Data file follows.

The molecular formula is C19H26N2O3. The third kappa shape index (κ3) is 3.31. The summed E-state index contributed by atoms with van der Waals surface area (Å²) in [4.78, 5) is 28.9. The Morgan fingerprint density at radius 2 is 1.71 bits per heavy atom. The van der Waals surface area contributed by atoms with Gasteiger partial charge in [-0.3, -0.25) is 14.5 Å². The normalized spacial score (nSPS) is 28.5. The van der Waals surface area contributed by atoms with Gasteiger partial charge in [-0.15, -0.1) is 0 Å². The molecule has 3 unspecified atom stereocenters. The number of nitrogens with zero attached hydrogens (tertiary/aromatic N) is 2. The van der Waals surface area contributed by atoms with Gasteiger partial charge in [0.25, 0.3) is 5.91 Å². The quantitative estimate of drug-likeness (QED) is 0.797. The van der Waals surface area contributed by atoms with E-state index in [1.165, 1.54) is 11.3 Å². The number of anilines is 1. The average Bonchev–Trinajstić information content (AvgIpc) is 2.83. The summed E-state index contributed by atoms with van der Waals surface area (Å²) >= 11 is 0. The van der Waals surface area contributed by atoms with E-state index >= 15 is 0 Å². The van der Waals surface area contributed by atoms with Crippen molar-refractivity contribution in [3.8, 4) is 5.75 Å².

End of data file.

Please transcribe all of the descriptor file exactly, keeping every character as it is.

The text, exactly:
The molecular formula is C19H26N2O3. The third kappa shape index (κ3) is 3.31. The summed E-state index contributed by atoms with van der Waals surface area (Å²) in [4.78, 5) is 28.9. The Morgan fingerprint density at radius 2 is 1.71 bits per heavy atom. The van der Waals surface area contributed by atoms with Gasteiger partial charge in [-0.3, -0.25) is 14.5 Å². The normalized spacial score (nSPS) is 28.5. The van der Waals surface area contributed by atoms with Gasteiger partial charge in [-0.15, -0.1) is 0 Å². The molecule has 3 unspecified atom stereocenters. The number of nitrogens with zero attached hydrogens (tertiary/aromatic N) is 2. The van der Waals surface area contributed by atoms with Gasteiger partial charge in [0.25, 0.3) is 5.91 Å². The quantitative estimate of drug-likeness (QED) is 0.797. The van der Waals surface area contributed by atoms with E-state index in [1.165, 1.54) is 11.3 Å². The number of anilines is 1. The average Bonchev–Trinajstić information content (AvgIpc) is 2.83. The summed E-state index contributed by atoms with van der Waals surface area (Å²) >= 11 is 0. The van der Waals surface area contributed by atoms with E-state index >= 15 is 0 Å². The van der Waals surface area contributed by atoms with Crippen molar-refractivity contribution in [3.8, 4) is 5.75 Å².